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J Immunol. 2003 Jun 15;170(12):5965-72.

Deleterious effect of HIV-1 plasma viremia on B cell costimulatory function.

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Department of Health and Human Services, Laboratory of Immunoregulation, National Institute of Allergy and Infectious Diseases, National Institutes of Health, Bethesda, MD 20892, USA.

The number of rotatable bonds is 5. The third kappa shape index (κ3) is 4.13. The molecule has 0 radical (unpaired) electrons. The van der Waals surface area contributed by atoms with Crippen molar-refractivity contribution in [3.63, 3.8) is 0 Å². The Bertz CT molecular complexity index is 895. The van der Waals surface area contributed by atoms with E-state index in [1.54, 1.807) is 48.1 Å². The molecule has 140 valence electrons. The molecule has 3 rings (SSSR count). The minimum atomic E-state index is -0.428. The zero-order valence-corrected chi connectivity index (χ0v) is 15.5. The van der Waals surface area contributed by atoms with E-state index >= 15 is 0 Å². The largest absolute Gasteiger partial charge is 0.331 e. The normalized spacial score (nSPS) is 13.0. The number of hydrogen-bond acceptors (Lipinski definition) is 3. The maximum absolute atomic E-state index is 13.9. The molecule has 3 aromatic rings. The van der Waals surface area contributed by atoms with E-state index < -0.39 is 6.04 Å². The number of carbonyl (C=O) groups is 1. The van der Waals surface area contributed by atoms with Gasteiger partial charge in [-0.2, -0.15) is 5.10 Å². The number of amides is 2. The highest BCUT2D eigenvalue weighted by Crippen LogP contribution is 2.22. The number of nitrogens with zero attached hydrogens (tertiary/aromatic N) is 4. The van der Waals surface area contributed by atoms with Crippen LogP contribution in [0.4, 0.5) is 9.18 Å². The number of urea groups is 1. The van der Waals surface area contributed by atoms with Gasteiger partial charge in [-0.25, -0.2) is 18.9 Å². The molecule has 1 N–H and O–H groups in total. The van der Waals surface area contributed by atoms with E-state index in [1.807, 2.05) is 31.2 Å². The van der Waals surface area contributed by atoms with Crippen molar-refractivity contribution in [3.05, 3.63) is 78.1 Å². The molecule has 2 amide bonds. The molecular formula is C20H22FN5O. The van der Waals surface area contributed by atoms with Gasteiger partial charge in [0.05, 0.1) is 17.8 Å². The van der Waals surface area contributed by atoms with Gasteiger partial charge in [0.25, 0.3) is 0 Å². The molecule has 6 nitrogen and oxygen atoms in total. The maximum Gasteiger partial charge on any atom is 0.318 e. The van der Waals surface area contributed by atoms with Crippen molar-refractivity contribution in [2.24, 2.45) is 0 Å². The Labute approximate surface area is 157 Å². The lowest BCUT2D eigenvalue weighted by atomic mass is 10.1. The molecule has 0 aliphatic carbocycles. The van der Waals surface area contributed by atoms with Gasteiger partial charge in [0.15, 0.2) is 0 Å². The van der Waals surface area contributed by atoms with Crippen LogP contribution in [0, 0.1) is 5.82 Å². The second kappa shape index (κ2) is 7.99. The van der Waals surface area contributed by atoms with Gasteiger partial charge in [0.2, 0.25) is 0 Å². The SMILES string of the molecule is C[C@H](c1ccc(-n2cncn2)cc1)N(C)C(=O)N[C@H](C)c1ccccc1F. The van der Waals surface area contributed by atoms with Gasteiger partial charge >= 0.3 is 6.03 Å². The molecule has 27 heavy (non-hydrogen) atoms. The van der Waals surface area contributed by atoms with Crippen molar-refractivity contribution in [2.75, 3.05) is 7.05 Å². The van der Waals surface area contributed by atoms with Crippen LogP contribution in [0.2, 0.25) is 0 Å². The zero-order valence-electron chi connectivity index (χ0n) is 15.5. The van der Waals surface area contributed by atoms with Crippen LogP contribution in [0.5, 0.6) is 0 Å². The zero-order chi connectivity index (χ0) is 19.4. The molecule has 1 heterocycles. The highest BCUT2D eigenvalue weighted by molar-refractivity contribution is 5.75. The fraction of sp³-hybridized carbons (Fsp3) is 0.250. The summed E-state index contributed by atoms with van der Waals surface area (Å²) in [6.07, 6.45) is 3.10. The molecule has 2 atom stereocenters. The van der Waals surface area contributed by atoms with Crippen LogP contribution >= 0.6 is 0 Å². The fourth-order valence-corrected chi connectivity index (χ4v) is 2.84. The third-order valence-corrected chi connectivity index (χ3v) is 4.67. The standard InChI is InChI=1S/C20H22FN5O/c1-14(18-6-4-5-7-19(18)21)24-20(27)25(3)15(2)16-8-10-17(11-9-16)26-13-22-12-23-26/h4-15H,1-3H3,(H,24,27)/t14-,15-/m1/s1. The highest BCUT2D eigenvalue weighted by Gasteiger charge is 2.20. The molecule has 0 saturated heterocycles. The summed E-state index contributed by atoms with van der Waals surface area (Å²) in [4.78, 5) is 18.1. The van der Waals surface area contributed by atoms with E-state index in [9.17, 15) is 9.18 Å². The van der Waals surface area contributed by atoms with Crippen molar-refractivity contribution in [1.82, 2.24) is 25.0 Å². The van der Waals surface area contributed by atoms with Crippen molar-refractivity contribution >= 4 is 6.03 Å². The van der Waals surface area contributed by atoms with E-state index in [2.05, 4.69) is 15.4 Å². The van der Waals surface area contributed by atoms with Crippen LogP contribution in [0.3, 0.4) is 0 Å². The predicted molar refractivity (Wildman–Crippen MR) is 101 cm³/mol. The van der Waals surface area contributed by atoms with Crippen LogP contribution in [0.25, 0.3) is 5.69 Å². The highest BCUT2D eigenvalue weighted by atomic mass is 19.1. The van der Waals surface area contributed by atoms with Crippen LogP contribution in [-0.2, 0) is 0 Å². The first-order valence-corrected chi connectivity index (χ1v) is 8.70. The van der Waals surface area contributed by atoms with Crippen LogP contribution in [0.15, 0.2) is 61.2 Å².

HIV infection leads to numerous immunologic defects, including impaired B cell function. An effective humoral response requires bidirectional interactions between B cells and CD4(+) T cells, critical of which are interactions between CD80/CD86 expressed on activated B cells and CD28 expressed on responder CD4(+) T cells. In the present study, we examined the effect of active HIV replication on B cell costimulatory function. Induction of CD80/CD86 on B cells following B cell receptor and CD40 triggering and responsiveness of CD4(+) T cells to activated B cells were investigated in a system where B cells of HIV-infected patients were compared concurrently to B cells of HIV-negative donors. In contrast to HIV-aviremic patients, B cells of HIV-viremic patients were ineffective at stimulating CD4(+) T cells, as measured by the induction of activation markers and proliferation. The importance of interactions of CD80/CD86 and CD28 in activating CD4(+) T cells was clear; the ablation of a normal response following the addition of neutralizing anti-CD86/CD80 Abs mirrored the response of CD4(+) T cells to B cells of HIV-viremic patients, while the addition of exogenous CD28 ligands partially restored the poor CD4(+) T cell response to the B cells of HIV-viremic patients. Ineffective B cell costimulatory function in HIV-viremic patients was associated with low induction of CD80/CD86 expression on B cells. Our findings further delineate the scope of defects associated with cognate B cell-CD4(+) T cell interactions in HIV infection and suggest that therapeutic interventions designed to enhance CD28-dependent costimulatory pathways may help restore immune functions.

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